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'American Coyotes' Series

Traveling by Jeep, boat and foot, Tribune-Review investigative reporter Carl Prine and photojournalist Justin Merriman covered nearly 2,000 miles over two months along the border with Mexico to report on coyotes — the human traffickers who bring illegal immigrants into the United States. Most are Americans working for money and/or drugs. This series reports how their operations have a major impact on life for residents and the environment along the border — and beyond.

Monday, May 6, 2013, 9:00 p.m.
 

And the lesson?: Two of six suspects arrested for a spree of arsons in Jeannette over four years pleaded guilty and have been sentenced accordingly. But does either realize the lives endangered by such recklessness? Probably not. When asked about this by Judge Debra Pezze, Jeffrey Robert Tierney Jr., 24, replied, “I didn't think about that.” We doubt he was thinking about much of anything by engaging in such idiotic behavior. Consider this a wake-up call.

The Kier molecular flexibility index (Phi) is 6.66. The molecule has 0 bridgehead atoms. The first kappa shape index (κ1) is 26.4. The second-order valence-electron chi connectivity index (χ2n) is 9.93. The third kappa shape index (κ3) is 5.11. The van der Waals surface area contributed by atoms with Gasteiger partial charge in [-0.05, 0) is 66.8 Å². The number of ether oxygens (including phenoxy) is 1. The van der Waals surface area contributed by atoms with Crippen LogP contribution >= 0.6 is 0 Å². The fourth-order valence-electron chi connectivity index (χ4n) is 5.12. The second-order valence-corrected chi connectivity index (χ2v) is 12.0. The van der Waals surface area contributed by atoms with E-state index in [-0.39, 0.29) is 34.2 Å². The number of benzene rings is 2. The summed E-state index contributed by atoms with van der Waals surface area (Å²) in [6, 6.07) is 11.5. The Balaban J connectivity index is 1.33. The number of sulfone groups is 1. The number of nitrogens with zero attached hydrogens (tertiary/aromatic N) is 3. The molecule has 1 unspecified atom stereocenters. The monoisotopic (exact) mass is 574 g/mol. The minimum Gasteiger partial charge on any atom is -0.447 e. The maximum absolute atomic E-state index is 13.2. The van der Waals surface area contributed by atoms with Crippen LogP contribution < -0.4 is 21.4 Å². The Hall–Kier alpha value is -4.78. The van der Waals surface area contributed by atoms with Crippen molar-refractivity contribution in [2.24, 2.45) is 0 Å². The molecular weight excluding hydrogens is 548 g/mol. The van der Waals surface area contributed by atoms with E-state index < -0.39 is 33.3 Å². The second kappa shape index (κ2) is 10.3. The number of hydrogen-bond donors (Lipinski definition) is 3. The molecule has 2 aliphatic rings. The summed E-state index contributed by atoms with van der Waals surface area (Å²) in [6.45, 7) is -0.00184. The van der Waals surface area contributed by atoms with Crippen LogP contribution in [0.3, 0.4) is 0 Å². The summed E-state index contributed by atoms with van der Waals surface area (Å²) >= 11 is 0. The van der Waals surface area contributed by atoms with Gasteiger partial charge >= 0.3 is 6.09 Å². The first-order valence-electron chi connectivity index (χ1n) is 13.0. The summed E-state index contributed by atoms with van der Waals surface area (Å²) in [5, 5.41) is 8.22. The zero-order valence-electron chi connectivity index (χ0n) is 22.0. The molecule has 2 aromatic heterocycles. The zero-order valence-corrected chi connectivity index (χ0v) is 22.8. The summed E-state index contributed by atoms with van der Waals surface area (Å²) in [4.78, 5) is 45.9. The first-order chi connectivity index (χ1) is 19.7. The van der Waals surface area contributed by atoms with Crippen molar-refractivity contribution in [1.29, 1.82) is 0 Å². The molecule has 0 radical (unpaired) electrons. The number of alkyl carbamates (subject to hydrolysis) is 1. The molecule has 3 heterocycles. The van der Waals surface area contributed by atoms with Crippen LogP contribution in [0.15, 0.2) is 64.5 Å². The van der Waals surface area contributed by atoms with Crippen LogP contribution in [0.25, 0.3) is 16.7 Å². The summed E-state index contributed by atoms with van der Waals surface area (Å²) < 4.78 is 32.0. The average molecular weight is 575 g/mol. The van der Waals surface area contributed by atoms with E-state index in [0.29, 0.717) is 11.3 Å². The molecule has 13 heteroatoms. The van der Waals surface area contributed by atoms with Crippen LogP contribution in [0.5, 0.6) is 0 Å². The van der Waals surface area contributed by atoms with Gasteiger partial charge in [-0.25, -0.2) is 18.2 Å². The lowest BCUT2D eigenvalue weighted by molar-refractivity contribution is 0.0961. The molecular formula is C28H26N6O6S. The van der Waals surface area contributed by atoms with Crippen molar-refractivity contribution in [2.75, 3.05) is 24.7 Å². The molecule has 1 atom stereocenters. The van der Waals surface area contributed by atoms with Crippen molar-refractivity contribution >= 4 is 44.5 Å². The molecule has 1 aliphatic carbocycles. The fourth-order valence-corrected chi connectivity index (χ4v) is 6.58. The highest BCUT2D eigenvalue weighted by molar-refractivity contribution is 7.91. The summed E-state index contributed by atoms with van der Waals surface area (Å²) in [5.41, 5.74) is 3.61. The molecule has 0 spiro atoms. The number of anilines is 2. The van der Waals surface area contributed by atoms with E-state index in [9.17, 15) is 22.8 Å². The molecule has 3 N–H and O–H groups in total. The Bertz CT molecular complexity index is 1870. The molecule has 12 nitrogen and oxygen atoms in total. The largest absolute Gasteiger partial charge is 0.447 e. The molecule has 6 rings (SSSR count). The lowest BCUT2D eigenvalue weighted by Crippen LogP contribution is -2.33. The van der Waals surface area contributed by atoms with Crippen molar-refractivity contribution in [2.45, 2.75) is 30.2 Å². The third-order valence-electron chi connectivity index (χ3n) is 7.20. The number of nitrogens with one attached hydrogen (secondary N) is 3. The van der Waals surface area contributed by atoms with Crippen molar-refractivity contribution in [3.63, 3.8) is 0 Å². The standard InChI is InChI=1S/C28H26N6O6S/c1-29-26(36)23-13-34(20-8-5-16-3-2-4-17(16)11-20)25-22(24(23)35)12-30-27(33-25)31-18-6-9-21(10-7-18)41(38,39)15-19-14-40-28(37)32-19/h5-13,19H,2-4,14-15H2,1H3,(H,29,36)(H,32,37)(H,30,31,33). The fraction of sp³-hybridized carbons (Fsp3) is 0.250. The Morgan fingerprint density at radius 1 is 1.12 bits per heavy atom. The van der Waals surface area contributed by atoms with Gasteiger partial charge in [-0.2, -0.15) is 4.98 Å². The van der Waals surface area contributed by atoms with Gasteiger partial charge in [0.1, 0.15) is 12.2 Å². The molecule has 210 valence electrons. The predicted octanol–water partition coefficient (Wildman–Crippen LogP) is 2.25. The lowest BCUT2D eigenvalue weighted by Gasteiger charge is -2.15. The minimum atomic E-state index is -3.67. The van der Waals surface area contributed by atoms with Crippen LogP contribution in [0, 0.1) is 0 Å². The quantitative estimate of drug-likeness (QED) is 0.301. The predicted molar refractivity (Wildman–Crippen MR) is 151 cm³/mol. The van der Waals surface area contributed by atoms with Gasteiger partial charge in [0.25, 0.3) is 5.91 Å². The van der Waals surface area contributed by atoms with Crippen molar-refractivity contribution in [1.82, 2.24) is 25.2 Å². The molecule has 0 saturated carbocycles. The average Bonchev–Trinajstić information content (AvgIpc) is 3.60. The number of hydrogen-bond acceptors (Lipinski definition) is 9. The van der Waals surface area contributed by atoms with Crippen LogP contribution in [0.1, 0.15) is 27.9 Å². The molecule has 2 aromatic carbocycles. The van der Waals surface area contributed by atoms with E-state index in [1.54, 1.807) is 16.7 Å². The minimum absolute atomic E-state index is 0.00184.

Roadmasters & reason: The election of a Unity Township supervisor this year has reopened a perennial issue that needs to be closed: the dual role of township supervisors serving as “roadmasters.” It's a throwback to an earlier era when supervisors' primary responsibility was road maintenance. Many locales in recent years have distinguished their leaders from their municipal employees. It's high time Unity catches up to the times and does the same.

Not so fast: A Fayette couple accused of breaking the ribs among other bones of their 7-week-old premature twins would have avoided any jail time under a pathetic plea bargain. What Kristen N. Eicher, 21, and Earl J. Ritenour, 22, got was a less-than-pleased sentencing judge, who flatly rejected the deal in light of what he called the children's “horrific injuries.” Added Judge John F. Wagner Jr., “Do I look like I just fell off the turnip truck?”

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